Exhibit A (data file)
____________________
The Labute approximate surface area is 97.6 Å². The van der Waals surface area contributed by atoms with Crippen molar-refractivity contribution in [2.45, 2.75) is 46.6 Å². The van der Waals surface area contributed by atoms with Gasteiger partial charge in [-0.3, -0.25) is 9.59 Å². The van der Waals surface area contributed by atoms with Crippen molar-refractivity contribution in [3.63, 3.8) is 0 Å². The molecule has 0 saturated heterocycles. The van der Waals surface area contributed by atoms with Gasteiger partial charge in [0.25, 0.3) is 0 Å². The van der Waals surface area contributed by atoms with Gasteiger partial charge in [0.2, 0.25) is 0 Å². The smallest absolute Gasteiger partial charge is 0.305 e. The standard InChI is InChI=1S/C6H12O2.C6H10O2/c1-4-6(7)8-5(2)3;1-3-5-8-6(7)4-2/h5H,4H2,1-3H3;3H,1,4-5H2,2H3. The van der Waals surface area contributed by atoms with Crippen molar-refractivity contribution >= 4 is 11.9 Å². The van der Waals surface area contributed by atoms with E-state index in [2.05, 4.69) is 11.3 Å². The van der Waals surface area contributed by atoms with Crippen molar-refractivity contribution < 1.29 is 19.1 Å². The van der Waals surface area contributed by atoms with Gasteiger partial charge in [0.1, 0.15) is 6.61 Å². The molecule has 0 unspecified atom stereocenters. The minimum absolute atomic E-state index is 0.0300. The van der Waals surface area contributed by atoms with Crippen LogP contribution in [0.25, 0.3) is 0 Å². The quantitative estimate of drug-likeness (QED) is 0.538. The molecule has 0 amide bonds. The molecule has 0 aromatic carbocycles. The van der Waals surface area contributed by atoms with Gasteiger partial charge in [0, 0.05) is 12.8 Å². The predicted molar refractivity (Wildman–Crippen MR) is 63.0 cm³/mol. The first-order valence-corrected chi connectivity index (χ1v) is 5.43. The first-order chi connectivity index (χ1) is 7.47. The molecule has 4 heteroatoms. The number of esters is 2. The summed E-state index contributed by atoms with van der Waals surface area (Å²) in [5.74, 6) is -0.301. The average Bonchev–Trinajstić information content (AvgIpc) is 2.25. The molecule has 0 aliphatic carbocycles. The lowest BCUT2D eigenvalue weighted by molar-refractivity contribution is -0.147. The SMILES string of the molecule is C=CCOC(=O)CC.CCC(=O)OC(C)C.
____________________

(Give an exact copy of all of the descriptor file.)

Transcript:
The Labute approximate surface area is 97.6 Å². The van der Waals surface area contributed by atoms with Crippen molar-refractivity contribution in [2.45, 2.75) is 46.6 Å². The van der Waals surface area contributed by atoms with Gasteiger partial charge in [-0.3, -0.25) is 9.59 Å². The van der Waals surface area contributed by atoms with Crippen molar-refractivity contribution in [3.63, 3.8) is 0 Å². The molecule has 0 saturated heterocycles. The van der Waals surface area contributed by atoms with Gasteiger partial charge in [0.25, 0.3) is 0 Å². The van der Waals surface area contributed by atoms with Gasteiger partial charge in [0.2, 0.25) is 0 Å². The smallest absolute Gasteiger partial charge is 0.305 e. The standard InChI is InChI=1S/C6H12O2.C6H10O2/c1-4-6(7)8-5(2)3;1-3-5-8-6(7)4-2/h5H,4H2,1-3H3;3H,1,4-5H2,2H3. The van der Waals surface area contributed by atoms with Crippen molar-refractivity contribution >= 4 is 11.9 Å². The van der Waals surface area contributed by atoms with E-state index in [2.05, 4.69) is 11.3 Å². The van der Waals surface area contributed by atoms with Crippen molar-refractivity contribution < 1.29 is 19.1 Å². The van der Waals surface area contributed by atoms with Gasteiger partial charge in [0.1, 0.15) is 6.61 Å². The molecule has 0 unspecified atom stereocenters. The minimum absolute atomic E-state index is 0.0300. The van der Waals surface area contributed by atoms with Crippen LogP contribution in [0.25, 0.3) is 0 Å². The quantitative estimate of drug-likeness (QED) is 0.538. The molecule has 0 amide bonds. The molecule has 0 aromatic carbocycles. The van der Waals surface area contributed by atoms with Gasteiger partial charge in [0, 0.05) is 12.8 Å². The predicted molar refractivity (Wildman–Crippen MR) is 63.0 cm³/mol. The first-order valence-corrected chi connectivity index (χ1v) is 5.43. The first-order chi connectivity index (χ1) is 7.47. The molecule has 4 heteroatoms. The number of esters is 2. The summed E-state index contributed by atoms with van der Waals surface area (Å²) in [5.74, 6) is -0.301. The average Bonchev–Trinajstić information content (AvgIpc) is 2.25. The molecule has 0 aliphatic carbocycles. The lowest BCUT2D eigenvalue weighted by molar-refractivity contribution is -0.147. The SMILES string of the molecule is C=CCOC(=O)CC.CCC(=O)OC(C)C.